The rotor blades on the AVX offering “are 20 percent lighter than you would predict; we have a unique design,” he states. “Similarly on the fuselage, we are working very hard to get airframe costs down so we are using technologies different to the others. One example is that we are trying to minimize the number of fasteners being used, and that is where cracks to the airframe can start. To illustrate this point, around half of the six million parts used to fabricate a Boeing 747-800 commercial airliner are fasteners (see AviationPros.com, Sept. 22, 2011).
He also considers the design and performance to be crucial. A new design needs to be better than the existing fleet of Apaches and Black Hawks. “First, it provides much better cabin arrangements for the troops; there will be more and they will be heavier with more equipment.”
Accordingly, the payload will be twice that of an existing Black Hawk, and it the aircraft will have double the combat radius. “Our dash speed will be 230 knots against the Black Hawk’s dash of 150 knots. The cruise speed will be 180 knots versus 130 knots. Gaffey also plans for the aircraft to self deploy in line with the Army’s requirement of reaching Hawaii from Travis Air Force base in California (a distance of around 2,300 miles). “Our aircraft can do that. We can put three ferry tanks into it, which will provide an additional 14,000 lbs of fuel to the internal tanks. We will also have a flight control system that allows it to fly unmanned, which has been a requirement for JMR. It takes 13 hours to get to Hawaii so we could potentially fly it unmanned all the way,” he said.
If not directly selected this summer, Gaffey believes there could still be roles for all the competitors in helping the Army to understand how a JMR platform will develop into what it will require in a FVL platform but, he reaffirms, he still feels good about plan A.
Neither is AVX Aircraft a one-program company. Gaffey revealed that AVX is talking to the U.S. Navy about its future helicopter requirement, although this is not a program of record yet. “The U.S. Navy is interested in replacing its SH-60 Sea Hawks. If you look at the JMR, it isn’t going to fit on a destroyer or a frigate and we have a smaller aircraft and an idea of how to fold one of these up that is rather interesting.” It has been considered that any JMR aircraft – which then turns into FVL medium – would be a platform that not only the Army, but the Navy and the Air Force would use. However, neither of the other services have committed to the JMR program, so the future for a one-platform fits all helicopter remains gray at best.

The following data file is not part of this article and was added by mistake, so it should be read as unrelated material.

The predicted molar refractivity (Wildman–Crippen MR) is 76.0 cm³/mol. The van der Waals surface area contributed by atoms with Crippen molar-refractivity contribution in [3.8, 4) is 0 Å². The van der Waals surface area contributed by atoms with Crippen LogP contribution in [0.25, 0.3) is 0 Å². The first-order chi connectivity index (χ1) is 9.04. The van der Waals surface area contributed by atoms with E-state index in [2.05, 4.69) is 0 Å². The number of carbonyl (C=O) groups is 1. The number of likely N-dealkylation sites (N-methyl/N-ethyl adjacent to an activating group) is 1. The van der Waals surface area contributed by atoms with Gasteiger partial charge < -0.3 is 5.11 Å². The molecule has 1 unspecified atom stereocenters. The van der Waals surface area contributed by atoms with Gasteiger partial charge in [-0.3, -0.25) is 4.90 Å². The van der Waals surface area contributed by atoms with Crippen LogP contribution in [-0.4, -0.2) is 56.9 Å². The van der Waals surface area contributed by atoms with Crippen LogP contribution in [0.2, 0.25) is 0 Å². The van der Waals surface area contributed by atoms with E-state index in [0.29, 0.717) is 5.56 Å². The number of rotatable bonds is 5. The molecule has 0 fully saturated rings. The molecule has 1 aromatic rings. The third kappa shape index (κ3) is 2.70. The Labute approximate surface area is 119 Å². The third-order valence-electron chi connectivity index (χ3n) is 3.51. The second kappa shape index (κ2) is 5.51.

There is also an opportunity to deliver an unmanned platform to the Navy. “We have submitted an RFP with another company (BAE Systems) for MRM UAS concept for the Navy. That involves a long-range ISR (intelligence, surveillance and reconnaissance) mission where a smaller aircraft could speed out to the orbit point then loiter with long endurance.”
Back in 2010, AVX also responded to a U.S. Defense Advanced Research Projects Agency (DARPA) request that sought designs for a tactical fly/drive vehicle known as Transformer TX.
One of Gaffey’s colleagues, Frank King, senior vice president of business development, summed up the AVX approach to progressing its business. “We don’t bring with us either a legacy or burden of overhead that some of the bigger guys do. We applaud the Army in recognizing that innovation is not the birth rite of multinational corporations. We can bring innovation to the equation as well as utilize the capacity and skill that exists out there in the market. When it is time to gear up production facilities we have all the confidence in the world that we can partner with the folks who can deliver the scale of industry required.”
Related: Airframe News